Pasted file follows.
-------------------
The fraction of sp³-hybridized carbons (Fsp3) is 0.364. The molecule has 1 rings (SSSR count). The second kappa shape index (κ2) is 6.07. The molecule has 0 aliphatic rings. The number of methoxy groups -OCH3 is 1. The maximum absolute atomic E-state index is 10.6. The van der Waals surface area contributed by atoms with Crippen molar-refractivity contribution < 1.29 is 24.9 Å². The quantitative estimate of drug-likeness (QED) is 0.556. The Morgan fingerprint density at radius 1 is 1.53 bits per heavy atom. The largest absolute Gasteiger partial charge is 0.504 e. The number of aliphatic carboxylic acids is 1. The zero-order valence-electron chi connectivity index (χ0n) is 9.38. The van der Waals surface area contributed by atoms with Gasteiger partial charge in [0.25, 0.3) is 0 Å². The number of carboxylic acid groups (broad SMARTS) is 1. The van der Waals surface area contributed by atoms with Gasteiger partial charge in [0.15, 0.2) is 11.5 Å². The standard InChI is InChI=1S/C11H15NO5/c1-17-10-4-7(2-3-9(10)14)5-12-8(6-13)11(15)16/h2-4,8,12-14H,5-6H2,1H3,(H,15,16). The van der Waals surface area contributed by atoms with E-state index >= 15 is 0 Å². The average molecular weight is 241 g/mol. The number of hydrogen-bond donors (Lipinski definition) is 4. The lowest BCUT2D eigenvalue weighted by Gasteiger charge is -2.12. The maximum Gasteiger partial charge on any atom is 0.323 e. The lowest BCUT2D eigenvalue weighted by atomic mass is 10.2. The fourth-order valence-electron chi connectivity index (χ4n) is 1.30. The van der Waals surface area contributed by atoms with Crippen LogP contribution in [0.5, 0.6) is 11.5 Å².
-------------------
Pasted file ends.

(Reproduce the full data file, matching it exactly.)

The fraction of sp³-hybridized carbons (Fsp3) is 0.364. The molecule has 1 rings (SSSR count). The second kappa shape index (κ2) is 6.07. The molecule has 0 aliphatic rings. The number of methoxy groups -OCH3 is 1. The maximum absolute atomic E-state index is 10.6. The van der Waals surface area contributed by atoms with Crippen molar-refractivity contribution < 1.29 is 24.9 Å². The quantitative estimate of drug-likeness (QED) is 0.556. The Morgan fingerprint density at radius 1 is 1.53 bits per heavy atom. The largest absolute Gasteiger partial charge is 0.504 e. The number of aliphatic carboxylic acids is 1. The zero-order valence-electron chi connectivity index (χ0n) is 9.38. The van der Waals surface area contributed by atoms with Gasteiger partial charge in [0.25, 0.3) is 0 Å². The number of carboxylic acid groups (broad SMARTS) is 1. The van der Waals surface area contributed by atoms with Gasteiger partial charge in [0.15, 0.2) is 11.5 Å². The standard InChI is InChI=1S/C11H15NO5/c1-17-10-4-7(2-3-9(10)14)5-12-8(6-13)11(15)16/h2-4,8,12-14H,5-6H2,1H3,(H,15,16). The van der Waals surface area contributed by atoms with E-state index >= 15 is 0 Å². The average molecular weight is 241 g/mol. The number of hydrogen-bond donors (Lipinski definition) is 4. The lowest BCUT2D eigenvalue weighted by Gasteiger charge is -2.12. The maximum Gasteiger partial charge on any atom is 0.323 e. The lowest BCUT2D eigenvalue weighted by atomic mass is 10.2. The fourth-order valence-electron chi connectivity index (χ4n) is 1.30. The van der Waals surface area contributed by atoms with Crippen LogP contribution in [0.5, 0.6) is 11.5 Å².